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Let Me Be Frank

Paul Frank talks about what's next and why, so far, it's not being Paul Frank

There's a real humor to your characters.

I like to use humor, you know. Humor goes beyond characters. I guess I don't ever think of it specifically—it's just an idea. You know, if I make a character that has a personality, I don't ever think that I'm making an animal who could talk. As a designer, the challenge is to work with what you're given in the medium that you're in. You don't think about Bugs Bunny as a rabbit all the time. He's this wise guy. You don't think of Goofy as a dog. He's just Goofy. His personality—you almost forget what species they are.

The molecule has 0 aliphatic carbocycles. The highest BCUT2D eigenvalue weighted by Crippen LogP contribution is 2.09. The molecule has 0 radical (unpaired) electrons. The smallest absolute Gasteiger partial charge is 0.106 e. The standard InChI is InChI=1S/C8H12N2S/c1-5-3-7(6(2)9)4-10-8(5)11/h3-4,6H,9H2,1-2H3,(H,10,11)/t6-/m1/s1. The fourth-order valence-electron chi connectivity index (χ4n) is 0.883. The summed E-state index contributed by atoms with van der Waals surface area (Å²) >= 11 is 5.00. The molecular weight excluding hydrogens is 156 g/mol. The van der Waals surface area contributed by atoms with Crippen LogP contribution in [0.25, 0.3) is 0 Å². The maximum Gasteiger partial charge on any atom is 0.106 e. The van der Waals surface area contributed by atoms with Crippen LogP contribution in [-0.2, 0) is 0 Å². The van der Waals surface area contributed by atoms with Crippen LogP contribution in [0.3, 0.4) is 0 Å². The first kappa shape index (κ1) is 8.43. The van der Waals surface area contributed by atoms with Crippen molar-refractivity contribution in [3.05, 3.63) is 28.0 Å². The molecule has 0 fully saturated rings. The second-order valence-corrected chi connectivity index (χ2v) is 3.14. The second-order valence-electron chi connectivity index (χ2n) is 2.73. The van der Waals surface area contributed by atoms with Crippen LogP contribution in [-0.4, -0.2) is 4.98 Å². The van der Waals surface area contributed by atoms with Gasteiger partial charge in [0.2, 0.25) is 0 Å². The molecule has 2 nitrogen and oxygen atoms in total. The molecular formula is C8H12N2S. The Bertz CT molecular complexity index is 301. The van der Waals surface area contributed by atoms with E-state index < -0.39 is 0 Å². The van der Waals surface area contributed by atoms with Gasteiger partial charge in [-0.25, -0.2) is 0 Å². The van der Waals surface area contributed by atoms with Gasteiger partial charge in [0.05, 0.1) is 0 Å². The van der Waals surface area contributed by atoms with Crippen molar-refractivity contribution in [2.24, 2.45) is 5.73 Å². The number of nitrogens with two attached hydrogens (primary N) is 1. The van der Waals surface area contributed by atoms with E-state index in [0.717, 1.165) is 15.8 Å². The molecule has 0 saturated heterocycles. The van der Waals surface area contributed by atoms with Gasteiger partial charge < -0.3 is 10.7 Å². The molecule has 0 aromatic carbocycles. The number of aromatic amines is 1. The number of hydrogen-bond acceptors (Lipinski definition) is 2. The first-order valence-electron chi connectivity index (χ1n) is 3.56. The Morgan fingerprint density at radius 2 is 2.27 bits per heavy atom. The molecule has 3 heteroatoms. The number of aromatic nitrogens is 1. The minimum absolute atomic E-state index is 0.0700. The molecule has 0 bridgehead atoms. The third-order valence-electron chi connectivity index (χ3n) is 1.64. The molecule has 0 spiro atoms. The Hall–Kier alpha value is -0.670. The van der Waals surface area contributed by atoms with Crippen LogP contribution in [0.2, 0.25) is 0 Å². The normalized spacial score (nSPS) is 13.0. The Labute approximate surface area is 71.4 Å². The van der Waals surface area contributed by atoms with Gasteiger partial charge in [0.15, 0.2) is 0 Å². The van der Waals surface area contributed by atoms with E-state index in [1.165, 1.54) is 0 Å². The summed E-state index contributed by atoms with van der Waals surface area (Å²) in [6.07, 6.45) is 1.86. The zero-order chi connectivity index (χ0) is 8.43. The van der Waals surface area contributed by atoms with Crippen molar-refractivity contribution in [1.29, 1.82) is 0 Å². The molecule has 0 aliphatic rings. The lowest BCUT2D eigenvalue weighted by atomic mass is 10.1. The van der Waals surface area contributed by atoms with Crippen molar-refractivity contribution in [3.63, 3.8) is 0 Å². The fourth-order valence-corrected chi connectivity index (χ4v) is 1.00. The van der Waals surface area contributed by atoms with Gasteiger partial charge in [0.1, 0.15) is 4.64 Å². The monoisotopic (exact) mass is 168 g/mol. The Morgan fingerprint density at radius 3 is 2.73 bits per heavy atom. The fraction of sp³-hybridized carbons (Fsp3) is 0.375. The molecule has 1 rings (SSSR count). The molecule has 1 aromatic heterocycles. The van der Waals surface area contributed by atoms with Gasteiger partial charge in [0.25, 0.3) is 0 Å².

But then, once the company got big, it became a real job?

Paul Frank: the man with no name
Amy Theilig
Paul Frank: the man with no name

I think, you know, it got real business-y. And I'm not a businessman. And weird things started happening. They wanted to start changing some of the trademark logos, and the vice presidents started doing way more than they should have. I went on honeymoon last July, and when I came back, they'd moved my office out into the hall and put the marketing department in my office. And, it's like, that's not what you're supposed to do to the person whose name is on the label. That's disrespectful.

It's like they were moving away from . . . you?

I couldn't say it any better than you just said it. That's a clear indication right there. They're clearly saying the marketing and business is more important than the creative person.


tdouglas@ocweekly.com

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